Royal hoax call DJ Mel Greig back in work as she calls for ‘new mindset’ for radio

mel greig mumbrella360One of the DJs at the centre of the royal hoax call, Mel Greig, has finally found work as she admitted it was “hard not to get bitter” at seeing other individuals involved in the prank remain in radio and in some cases handed promotions.

Greig revealed yesterday at the Mumbrella360 conference that she has accepted the job of content marketing manager at advertising agency Kingdom Advertising in Adelaide.

She said she will be “forever grateful” to Kingdom for giving her the opportunity to re-enter the workplace after being constantly rejected as she sought re-employment.

Greig partly blamed the stigma attached to her role in the prank, which led to the suicide of nurse Jacintha Saldanha who transferred the call, for her inability to land a job.

Grieg and fellow 2DayFM presenter Michael Christian pretended to be the Queen and Prince Charles and spoke to Saldanha who put their call through to the ward where the Duchess of Cambridge was being treated for morning sickness.

Speaking at a session titled ‘winning is losing’ which explored how individuals and companies can learn from their mistakes, Greig explained how she “fought for her life” after sinking into depression following Saldanha’s death just a few days after the call, which made headlines around the world.

Responding to questions from Mumbrella on the sidelines of the conference, Greig said she had recently lost her ambition to work in radio, partly a result of the way other people involved in the hoax call have progressed in their career.

Asked what happened to other off-air members of the team Greig said: “I believe out of the team directly involved, they’ve all now been promoted either at Southern Cross Austereo or at another company.

“We all handle things differently and I was greatly affected. It is very hard not to get bitter but I can’t worry about everyone else, I just need to worry about what I can control and to keep moving forward.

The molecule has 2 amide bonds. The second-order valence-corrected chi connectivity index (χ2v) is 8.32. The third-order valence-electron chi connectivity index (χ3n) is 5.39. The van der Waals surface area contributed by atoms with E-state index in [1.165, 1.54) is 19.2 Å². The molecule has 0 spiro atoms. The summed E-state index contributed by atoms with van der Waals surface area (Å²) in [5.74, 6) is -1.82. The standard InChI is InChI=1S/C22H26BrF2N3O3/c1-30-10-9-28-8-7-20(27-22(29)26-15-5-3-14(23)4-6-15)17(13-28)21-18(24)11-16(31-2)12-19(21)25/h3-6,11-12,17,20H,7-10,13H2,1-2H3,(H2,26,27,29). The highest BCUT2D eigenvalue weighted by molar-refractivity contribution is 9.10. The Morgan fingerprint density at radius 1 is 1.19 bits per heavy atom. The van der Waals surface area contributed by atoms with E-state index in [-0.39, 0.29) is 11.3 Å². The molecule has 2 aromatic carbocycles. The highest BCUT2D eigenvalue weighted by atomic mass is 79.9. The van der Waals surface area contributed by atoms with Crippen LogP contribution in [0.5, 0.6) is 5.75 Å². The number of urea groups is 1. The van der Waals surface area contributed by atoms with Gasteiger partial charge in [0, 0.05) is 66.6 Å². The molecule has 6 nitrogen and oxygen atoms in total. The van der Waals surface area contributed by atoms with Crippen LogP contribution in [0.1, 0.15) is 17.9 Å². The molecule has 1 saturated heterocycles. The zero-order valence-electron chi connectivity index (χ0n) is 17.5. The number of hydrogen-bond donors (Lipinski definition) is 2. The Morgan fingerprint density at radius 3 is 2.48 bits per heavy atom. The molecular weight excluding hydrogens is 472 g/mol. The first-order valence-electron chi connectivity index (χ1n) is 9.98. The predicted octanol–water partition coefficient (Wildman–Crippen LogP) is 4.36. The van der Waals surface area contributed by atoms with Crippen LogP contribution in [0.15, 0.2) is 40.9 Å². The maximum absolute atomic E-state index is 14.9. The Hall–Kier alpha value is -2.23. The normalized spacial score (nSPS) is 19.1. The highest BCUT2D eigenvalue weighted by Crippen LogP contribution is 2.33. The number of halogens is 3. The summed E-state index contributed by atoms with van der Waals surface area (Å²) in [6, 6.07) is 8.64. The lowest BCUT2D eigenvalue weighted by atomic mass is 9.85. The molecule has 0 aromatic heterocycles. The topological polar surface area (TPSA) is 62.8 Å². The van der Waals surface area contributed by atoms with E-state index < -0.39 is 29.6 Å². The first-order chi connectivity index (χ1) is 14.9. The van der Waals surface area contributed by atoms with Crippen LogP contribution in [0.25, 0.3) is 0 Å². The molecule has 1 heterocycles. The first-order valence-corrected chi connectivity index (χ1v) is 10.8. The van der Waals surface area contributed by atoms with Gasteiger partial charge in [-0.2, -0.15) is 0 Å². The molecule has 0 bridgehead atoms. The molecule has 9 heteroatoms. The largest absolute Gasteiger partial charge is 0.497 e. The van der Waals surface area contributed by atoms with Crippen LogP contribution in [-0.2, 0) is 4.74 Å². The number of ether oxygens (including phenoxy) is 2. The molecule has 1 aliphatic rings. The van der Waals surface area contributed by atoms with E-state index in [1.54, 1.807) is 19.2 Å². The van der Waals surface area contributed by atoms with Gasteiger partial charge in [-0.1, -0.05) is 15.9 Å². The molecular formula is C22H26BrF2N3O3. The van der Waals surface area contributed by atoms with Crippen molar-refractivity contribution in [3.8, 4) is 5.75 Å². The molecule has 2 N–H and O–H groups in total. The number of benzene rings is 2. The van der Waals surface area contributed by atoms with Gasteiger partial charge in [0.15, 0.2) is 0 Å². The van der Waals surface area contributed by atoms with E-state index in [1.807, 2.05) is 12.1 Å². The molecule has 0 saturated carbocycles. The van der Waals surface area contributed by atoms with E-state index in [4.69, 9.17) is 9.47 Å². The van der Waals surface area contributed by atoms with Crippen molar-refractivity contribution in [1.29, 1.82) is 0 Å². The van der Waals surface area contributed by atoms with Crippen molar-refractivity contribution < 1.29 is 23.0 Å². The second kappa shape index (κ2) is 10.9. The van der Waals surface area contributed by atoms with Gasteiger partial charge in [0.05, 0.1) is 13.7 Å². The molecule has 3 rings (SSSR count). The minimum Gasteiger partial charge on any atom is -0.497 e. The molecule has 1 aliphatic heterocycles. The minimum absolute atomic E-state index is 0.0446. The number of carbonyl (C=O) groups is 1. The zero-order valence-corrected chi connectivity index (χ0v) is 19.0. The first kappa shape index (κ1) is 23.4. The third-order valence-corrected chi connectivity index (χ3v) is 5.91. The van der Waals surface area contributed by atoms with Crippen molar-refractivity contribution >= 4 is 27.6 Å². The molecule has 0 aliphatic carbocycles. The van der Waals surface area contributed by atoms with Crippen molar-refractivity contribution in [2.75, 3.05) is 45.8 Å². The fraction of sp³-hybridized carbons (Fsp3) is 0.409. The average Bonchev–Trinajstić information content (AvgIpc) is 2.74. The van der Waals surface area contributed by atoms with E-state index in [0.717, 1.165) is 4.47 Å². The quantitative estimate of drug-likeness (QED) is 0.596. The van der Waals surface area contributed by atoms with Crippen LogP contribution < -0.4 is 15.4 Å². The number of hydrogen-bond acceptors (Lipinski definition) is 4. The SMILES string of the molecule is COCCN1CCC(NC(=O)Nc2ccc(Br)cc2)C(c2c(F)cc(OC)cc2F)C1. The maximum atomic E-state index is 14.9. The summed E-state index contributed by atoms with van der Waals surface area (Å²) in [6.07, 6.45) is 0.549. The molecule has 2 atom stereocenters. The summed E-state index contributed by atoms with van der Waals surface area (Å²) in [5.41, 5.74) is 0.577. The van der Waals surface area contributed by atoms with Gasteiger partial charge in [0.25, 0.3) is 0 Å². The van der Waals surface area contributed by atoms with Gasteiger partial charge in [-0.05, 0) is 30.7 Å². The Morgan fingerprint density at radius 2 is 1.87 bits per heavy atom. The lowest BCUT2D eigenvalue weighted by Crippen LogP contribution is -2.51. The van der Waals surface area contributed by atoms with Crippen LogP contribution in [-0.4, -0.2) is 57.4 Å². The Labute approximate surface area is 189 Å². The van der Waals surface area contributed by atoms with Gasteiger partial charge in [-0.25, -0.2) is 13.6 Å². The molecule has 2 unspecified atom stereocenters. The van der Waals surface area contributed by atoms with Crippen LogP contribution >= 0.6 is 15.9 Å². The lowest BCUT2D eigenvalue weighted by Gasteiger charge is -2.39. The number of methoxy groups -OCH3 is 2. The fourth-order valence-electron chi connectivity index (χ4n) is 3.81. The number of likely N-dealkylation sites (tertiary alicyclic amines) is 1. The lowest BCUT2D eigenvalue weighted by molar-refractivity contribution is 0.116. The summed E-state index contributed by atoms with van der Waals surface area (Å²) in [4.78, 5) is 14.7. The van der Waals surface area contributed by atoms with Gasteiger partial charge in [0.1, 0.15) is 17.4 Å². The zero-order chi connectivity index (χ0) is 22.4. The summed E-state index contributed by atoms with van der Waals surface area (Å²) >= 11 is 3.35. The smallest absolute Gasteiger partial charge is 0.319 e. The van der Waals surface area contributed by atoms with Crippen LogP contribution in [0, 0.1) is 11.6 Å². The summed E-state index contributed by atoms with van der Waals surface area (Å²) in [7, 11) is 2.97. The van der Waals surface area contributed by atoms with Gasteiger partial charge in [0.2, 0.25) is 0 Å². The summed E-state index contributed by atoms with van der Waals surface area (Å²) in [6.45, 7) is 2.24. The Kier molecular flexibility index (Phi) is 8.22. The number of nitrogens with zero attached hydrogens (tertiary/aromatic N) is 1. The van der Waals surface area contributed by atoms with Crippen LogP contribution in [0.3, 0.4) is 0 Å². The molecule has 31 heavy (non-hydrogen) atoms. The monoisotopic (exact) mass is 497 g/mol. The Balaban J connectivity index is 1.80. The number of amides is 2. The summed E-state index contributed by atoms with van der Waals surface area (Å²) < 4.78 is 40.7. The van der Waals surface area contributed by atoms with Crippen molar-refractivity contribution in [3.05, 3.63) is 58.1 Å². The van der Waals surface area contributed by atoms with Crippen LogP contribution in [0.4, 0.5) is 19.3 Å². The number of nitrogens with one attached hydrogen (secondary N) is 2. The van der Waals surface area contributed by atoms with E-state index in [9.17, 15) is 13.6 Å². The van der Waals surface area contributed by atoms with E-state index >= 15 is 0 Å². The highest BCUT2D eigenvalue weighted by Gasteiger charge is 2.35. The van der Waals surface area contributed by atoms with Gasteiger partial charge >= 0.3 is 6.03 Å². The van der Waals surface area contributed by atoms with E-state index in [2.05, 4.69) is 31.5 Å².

“But for that reason, and a range of other things currently going on in the radio industry, it’s now not a place that I want to return to at the moment, and I hate feeling that way because I love radio.”

Greig was also asked what punishment she thought should be handed to 2DayFM by the Australian Communications and Media Authority.

“Having just mentioned that half the team have moved on to new companies, I think it’s important to consider the individuals involved and asses if further training needs to be administered,” the former DJ said.

“I don’t think placing a huge punishment on 2DayFM as a whole will necessarily assure that the same mistakes aren’t repeated. I know as an individual I have learnt a lot and have spent a lot of time analysing what went wrong. And that’s what we need to do, learn from mistakes.

“This is bigger than slapping a station with a suspension, we need a change of mindset in the industry and we need to realise that we don’t need to be careless to create great content.”

The comments came after Greig spoke of her spiralling depression in the 18 months that followed Saldanha’s suicide in early December 2012.

“Our integrity failed, common sense failed, process failed and that call was aired,” she told delegates at the conference.

“It failed a family, it failed everyone,” she added, before describing how she sunk into a deep depression and “fought for my life for a year and a half”.

“It was very scary and I got help,” Greig said. “A lot of people said ‘what about your career’ but I didn’t give a rat’s arse about my career at that stage.”

Greig revealed that when she started applying for jobs again – initially in radio and media – she was essentially black-balled.

“I was told no over about 100 times and no is a word I never want to hear again,” she said. “But yesterday I had a yes from Kingdom advertising agency.

“I am so thrilled to be able to work again. I am going to be content marketing manager so all of the skills I have learned in radio over the past 15 years can go into driving online content for this agency and their clients.”

Steve Jones


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